Mr. Douglas Rose is our guest contributor for this discussion. Doug is a career intelligence executive with more than 25 years of strategic experience including postings as a Senior Policy Adviser within the Office of the Director of National Intelligence, National Intelligence Manger for Cyber, and as the lead Defensive Cyber Operations Planner during the standup phase of the Joint Force Headquarters, Department of Defense Information Networks (JFHQ-DoDIN).
In the past several years, Doug has received invitations to lecture from James Madison University, The George Washington University, and Johns Hopkins University Applied Physics Laboratory. His Master’s Thesis focused on multi-dimensional information engagement and dynamical systems and Doug is currently completing his doctoral dissertation on the thermodynamic properties of complex, non-linear systems in cyberspace. Outside of his formal academic engagements, Douglas’ other publications focus on non-linear dynamics, capability-based analysis, and stochastic processes.
So many cognitive artforms today… yet they often go underutilized and most are several decades old. Yet, routine application of the core of each of these techniques is broadly missing from the political discourse and absolutely absent in a vast majority of social media trends. Despite such broad statements, in the domestic context, one might struggle to quantify any real, near term impact because of our roaring economic success, continued hegemonic relationship with regards to the rest of the world, and our history of industrial and technological innovation.
That is the danger. We are losing these advantages due to a growing acceptance of a lack of conceptual patience.
The surge to the short term and immediate gratification… the speed of communication and diminished attention is a violent mismatch with the depth required to leverage any of these systems of thought and an antithesis to enduring geopolitical views of those nations which seek to supplant our freedom to choose. The evolution of the China’s People’s Doctrine against an absence of our focus post World War II, the implementation of their One Belt, One Road Initiative, Russia’s massive cyber/disinformation campaign, and both of these nations’ positioning within the global energy/resources markets all represent layered approaches that require depth of understanding that the broader U.S. population cannot or will not dissect.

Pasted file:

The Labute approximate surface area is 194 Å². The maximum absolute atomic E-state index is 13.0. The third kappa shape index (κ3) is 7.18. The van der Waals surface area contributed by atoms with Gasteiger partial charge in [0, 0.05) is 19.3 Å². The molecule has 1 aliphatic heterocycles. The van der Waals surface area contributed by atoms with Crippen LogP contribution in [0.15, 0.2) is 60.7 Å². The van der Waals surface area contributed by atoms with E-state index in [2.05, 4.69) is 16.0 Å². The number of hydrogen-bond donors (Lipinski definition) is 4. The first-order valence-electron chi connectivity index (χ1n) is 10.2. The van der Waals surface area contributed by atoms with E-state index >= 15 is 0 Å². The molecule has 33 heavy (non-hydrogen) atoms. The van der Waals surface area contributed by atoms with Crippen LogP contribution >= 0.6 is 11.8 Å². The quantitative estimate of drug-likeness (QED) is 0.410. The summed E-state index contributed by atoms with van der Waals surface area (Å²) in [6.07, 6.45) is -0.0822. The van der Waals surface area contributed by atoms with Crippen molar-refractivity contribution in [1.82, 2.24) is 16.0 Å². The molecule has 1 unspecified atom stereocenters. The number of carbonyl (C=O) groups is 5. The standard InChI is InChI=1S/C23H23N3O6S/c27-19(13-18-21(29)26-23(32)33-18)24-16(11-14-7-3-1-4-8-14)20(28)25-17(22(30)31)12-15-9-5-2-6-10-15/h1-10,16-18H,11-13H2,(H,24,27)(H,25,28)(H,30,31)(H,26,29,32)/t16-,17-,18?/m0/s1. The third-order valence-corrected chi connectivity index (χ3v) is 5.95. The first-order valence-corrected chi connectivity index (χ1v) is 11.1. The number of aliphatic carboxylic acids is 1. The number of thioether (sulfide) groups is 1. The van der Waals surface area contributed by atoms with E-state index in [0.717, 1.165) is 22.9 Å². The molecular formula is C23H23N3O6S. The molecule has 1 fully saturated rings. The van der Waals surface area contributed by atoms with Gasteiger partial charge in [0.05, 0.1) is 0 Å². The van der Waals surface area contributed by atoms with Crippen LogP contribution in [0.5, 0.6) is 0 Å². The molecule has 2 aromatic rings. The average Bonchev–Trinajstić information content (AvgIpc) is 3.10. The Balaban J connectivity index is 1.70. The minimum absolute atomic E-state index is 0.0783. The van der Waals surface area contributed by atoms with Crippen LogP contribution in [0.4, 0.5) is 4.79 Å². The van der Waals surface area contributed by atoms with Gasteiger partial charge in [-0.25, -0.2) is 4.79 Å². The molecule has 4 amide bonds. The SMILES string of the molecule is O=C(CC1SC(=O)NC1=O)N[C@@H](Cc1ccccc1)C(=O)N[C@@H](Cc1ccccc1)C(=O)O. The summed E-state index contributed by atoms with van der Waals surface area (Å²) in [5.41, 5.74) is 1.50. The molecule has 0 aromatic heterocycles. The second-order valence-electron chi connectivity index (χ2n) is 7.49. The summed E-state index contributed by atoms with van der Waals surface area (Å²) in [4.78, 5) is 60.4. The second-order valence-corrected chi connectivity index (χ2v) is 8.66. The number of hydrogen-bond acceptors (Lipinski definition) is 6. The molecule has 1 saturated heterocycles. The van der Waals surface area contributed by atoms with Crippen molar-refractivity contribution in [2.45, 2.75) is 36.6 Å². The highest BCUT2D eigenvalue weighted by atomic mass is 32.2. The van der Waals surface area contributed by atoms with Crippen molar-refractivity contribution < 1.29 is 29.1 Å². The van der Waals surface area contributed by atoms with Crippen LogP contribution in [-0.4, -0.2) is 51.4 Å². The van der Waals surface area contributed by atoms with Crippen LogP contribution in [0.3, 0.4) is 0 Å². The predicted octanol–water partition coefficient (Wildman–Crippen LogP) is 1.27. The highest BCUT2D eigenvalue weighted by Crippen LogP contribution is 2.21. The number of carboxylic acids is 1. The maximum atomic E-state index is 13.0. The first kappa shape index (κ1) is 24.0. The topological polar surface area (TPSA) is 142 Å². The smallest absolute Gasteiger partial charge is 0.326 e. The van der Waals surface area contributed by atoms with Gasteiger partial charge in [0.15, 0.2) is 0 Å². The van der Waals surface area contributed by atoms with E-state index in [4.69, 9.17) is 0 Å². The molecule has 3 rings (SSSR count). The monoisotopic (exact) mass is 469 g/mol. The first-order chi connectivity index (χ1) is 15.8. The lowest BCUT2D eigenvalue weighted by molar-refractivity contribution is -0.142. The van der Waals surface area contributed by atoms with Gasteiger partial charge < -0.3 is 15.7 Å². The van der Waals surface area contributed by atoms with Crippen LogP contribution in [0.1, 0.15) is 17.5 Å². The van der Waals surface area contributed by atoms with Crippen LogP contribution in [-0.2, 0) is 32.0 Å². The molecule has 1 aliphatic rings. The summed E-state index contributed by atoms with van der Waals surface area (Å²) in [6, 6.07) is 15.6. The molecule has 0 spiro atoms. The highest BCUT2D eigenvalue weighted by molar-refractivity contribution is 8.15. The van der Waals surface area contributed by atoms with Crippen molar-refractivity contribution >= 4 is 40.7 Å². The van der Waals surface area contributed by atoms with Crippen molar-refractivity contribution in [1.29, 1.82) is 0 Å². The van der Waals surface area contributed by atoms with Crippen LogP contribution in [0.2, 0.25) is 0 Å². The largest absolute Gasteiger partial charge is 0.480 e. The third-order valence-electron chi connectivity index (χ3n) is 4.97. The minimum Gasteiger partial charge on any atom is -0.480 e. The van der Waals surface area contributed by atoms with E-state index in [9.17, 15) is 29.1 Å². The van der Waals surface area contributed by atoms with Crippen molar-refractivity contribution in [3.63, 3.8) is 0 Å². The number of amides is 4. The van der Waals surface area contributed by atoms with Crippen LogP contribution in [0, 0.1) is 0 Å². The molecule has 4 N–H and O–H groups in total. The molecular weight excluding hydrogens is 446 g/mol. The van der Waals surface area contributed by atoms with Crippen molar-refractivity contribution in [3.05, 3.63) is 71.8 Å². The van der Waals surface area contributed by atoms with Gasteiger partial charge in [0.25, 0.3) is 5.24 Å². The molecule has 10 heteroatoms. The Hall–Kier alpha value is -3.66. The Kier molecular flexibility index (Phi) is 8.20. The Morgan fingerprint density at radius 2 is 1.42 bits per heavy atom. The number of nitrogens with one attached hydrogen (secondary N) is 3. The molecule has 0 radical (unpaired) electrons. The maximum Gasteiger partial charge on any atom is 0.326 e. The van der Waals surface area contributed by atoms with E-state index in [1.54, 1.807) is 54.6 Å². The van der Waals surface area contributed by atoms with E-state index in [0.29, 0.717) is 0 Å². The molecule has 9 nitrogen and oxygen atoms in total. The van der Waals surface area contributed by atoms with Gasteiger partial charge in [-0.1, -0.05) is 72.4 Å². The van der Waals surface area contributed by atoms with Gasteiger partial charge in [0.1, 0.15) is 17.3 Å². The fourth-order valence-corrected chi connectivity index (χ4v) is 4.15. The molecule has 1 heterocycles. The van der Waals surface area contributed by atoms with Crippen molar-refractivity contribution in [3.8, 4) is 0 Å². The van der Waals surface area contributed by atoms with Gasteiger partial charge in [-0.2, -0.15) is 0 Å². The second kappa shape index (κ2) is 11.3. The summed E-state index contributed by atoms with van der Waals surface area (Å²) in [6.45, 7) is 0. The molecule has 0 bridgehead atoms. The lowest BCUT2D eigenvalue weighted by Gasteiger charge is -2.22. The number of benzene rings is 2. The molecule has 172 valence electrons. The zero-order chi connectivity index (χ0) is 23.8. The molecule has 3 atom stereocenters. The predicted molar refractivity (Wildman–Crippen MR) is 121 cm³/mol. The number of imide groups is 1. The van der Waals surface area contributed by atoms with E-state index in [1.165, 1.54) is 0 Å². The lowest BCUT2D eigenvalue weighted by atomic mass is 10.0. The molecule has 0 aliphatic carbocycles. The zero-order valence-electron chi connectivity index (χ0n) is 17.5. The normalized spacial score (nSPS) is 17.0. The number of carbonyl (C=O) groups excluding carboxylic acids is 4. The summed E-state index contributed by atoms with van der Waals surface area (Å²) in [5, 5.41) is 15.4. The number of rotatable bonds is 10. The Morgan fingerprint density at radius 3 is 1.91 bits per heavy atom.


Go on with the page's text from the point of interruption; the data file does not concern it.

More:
I could not agree more with the points made in this article. Innovation and creativity is slipping from the population. Assistance whether from another person or government is expected. Common sense or the ability to consider the second and third order of effects to decisions feels like a distant memory. In my experience individuals fail to holistically analyze cause and effects to situation regardless of the complexity. Leader and/or managers are counter productive or “yes men/women”. Some may point the fingers at an overextended education system. Others point to bad parenting. I’m not sure. There is data to support multiple angles but what is abundantly clear is our youth are taught to learn a curriculum but unfortunately we shove the knowledge into their minds and most is forgotten before even starting college or leaving to join the work force. As a nation we have the studies and data to support the necessity of knowing and understanding critical thinking or critical reasoning. Bring back the philosophers and encourage the youth to develop problem solving techniques and to reasonably analyze situations and life problems. Understanding these techniques will subliminally empower higher learning. I say higher learning and not higher education because I am a firm believer that although a degree is impressive, degrees have become diluted and do not necessarily imply intelligence or ability. The pursuit of knowledge and understanding does not require a degree but it does require a motivation to learn and absorb knowledge.
Whiskers Signing Off